En EspaŅol

Q. Who is Mr. Smarty Plants?

A: There are those who suspect Wildflower Center volunteers are the culpable and capable culprits. Yet, others think staff members play some, albeit small, role. You can torture us with your plant questions, but we will never reveal the Green Guru's secret identity.

Help us grow by giving to the Plant Database Fund or by becoming a member

Did you know you can access the Native Plant Information Network with your web-enabled smartphone?

Share

Ask Mr. Smarty Plants

Ask Mr. Smarty Plants is a free service provided by the staff and volunteers at the Lady Bird Johnson Wildflower Center.

Search Smarty Plants
    
 
See a list of all Smarty Plants questions
Can't find the answer in our existing FAQs, submit a question to Mr. Smarty Plants.
Need help with plant identification, visit the plant identification page.
 
rate this answer
Not Yet Rated

Sunday - July 14, 2013

From: Eastpointe, MI
Region: Midwest
Topic: Non-Natives, Pests, Herbs/Forbs
Title: Are non-native hostas causing fly invasion from Eastpointe MI
Answered by: Barbara Medford

QUESTION:

I live in Michigan with a small backyard. I have 5 large hostas with the purple flower blooms which are located by my patio. I was wondering if they can be causing my large population of unwanted flies? Any advice would be helpful.

ANSWER:

From Wikipedia: "Hosta is a genus of about 23–45 species of plants commonly known as hostas, plantain lilies (particularly in Britain) and occasionally by the Japanese name giboshi. Hostas are widely cultivated as shade-tolerant foliage plants. The genus is currently placed in the family Asparagaceae, subfamily Agavoideae,  and is native to northeast Asia."

The Lady Bird Johnson Wildflower Center, home of Mr. Smarty Plants, is committed to the growth, propagation and protection of plants native not only to North America but to the area in which they evolved; in your case, Macomb County, in southeast Michigan.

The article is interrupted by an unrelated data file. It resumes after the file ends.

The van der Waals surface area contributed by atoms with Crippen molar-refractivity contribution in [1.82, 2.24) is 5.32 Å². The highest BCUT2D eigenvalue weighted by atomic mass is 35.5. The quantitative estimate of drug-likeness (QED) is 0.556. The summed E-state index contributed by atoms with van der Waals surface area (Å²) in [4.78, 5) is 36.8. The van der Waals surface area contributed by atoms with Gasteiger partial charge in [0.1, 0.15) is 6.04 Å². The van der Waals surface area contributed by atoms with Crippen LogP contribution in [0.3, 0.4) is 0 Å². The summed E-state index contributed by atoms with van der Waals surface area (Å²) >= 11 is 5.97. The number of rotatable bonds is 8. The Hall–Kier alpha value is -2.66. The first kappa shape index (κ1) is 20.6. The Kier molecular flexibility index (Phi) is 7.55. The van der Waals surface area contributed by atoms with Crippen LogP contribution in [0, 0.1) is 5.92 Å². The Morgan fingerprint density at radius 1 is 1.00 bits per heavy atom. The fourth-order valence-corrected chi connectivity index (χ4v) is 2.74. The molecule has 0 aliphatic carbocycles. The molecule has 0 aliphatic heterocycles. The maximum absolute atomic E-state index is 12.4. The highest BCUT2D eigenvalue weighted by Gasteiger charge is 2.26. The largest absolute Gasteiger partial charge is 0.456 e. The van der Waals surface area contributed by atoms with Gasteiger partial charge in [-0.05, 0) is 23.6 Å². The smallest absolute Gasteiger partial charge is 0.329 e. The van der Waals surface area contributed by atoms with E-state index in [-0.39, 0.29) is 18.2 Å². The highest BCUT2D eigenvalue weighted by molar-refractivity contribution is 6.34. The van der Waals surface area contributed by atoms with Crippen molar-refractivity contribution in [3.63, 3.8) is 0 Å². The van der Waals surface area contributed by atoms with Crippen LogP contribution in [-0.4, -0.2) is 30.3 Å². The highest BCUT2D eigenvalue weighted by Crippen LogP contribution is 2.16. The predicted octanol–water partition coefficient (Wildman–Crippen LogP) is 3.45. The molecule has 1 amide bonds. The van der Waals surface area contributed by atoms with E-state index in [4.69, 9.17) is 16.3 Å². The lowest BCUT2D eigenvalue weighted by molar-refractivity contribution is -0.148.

Therefore, this plant is out of our area of expertise, but we can at least address your question as to whether they are attracting flies. All we could learn was that the only insects the hostas attracted were snails and slugs. There is a native member of the group called "carrion flowers" - Lysichiton americanus (American skunkcabbage). They smell like rotting meat and thus draw in the flies that happen to be the pollinators of the plant.

However, we found no indication that the genus Hosta smells that way nor that it is pollinated by flies. It is more likely the too-fresh manure in some recently-installed fertilizer or a small dead animal in your garden is what is attracting flies.

 

 

 

More Non-Natives Questions

Seeds for invasive, non-native Erodium cicutarium
February 05, 2008 - I rec'd the following e-mail from a friend in he Chicago area. I looked for about an hour and couldn't find a place to get weed seeds. She thinks we are in the desert here and apparently are so rura...
view the full question and answer

Looking for yellow bottlebrush (Callistemon sp.) and native substitutes
February 14, 2008 - I have been looking for years for a yellow bottle bush. It is identical to the red but is yellow. there are several varieties, but the one i want is just like the red one in appearance. I live in Flor...
view the full question and answer

Are non-native Cleveland pear trees poisonous to dogs in Rushsylvania, OH
May 11, 2011 - Are Cleveland pear trees poisonous to dogs?
view the full question and answer

Care of lemon cypress (Cupressus macrocarpa)
May 17, 2008 - How do I grow the lemon cypress in zone 7? I bought one today at Home Depot in Granbury,TX. It had no information. Should I put it in the shade or sun?
view the full question and answer

Trimming non-native plants
November 21, 2009 - What time of year is best to trim my Alamanda cathartica, and also my Plumbago auriculata? Thanks
view the full question and answer

Smarty Plants's Facebook profile Support the Wildflower Center by Donating Online or Becoming a Member today.

Mr. Smarty Plants wants you to be his Facebook friend. Click the Facebook icon to add yourself to Mr. Smarty Plants list of friends.
E-NEWSLETTER | BECOME A MEMBER | DONATE NOW | MEDIA | SITEMAP | STAFF
© 2015 Lady Bird Johnson Wildflower Center